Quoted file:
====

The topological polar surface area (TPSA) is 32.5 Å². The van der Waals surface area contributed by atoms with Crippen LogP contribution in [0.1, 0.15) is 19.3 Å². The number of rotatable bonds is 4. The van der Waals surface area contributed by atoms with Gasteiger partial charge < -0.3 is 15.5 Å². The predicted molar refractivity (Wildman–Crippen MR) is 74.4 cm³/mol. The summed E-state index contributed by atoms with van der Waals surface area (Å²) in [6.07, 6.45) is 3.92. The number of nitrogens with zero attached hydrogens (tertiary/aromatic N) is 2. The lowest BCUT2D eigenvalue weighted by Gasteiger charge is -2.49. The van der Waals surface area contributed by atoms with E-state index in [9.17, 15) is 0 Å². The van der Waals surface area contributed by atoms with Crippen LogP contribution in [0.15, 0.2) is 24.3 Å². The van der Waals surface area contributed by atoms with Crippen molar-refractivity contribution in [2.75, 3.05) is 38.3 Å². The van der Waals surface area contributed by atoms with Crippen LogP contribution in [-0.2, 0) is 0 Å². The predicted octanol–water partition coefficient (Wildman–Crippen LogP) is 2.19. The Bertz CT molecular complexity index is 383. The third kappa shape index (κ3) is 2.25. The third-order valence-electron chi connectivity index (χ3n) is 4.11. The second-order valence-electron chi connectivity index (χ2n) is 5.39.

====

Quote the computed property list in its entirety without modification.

The topological polar surface area (TPSA) is 32.5 Å². The van der Waals surface area contributed by atoms with Crippen LogP contribution in [0.1, 0.15) is 19.3 Å². The number of rotatable bonds is 4. The van der Waals surface area contributed by atoms with Gasteiger partial charge < -0.3 is 15.5 Å². The predicted molar refractivity (Wildman–Crippen MR) is 74.4 cm³/mol. The summed E-state index contributed by atoms with van der Waals surface area (Å²) in [6.07, 6.45) is 3.92. The number of nitrogens with zero attached hydrogens (tertiary/aromatic N) is 2. The lowest BCUT2D eigenvalue weighted by Gasteiger charge is -2.49. The van der Waals surface area contributed by atoms with E-state index in [9.17, 15) is 0 Å². The van der Waals surface area contributed by atoms with Crippen LogP contribution in [0.15, 0.2) is 24.3 Å². The van der Waals surface area contributed by atoms with Crippen molar-refractivity contribution in [2.75, 3.05) is 38.3 Å². The van der Waals surface area contributed by atoms with Crippen LogP contribution in [-0.2, 0) is 0 Å². The predicted octanol–water partition coefficient (Wildman–Crippen LogP) is 2.19. The Bertz CT molecular complexity index is 383. The third kappa shape index (κ3) is 2.25. The third-order valence-electron chi connectivity index (χ3n) is 4.11. The second-order valence-electron chi connectivity index (χ2n) is 5.39.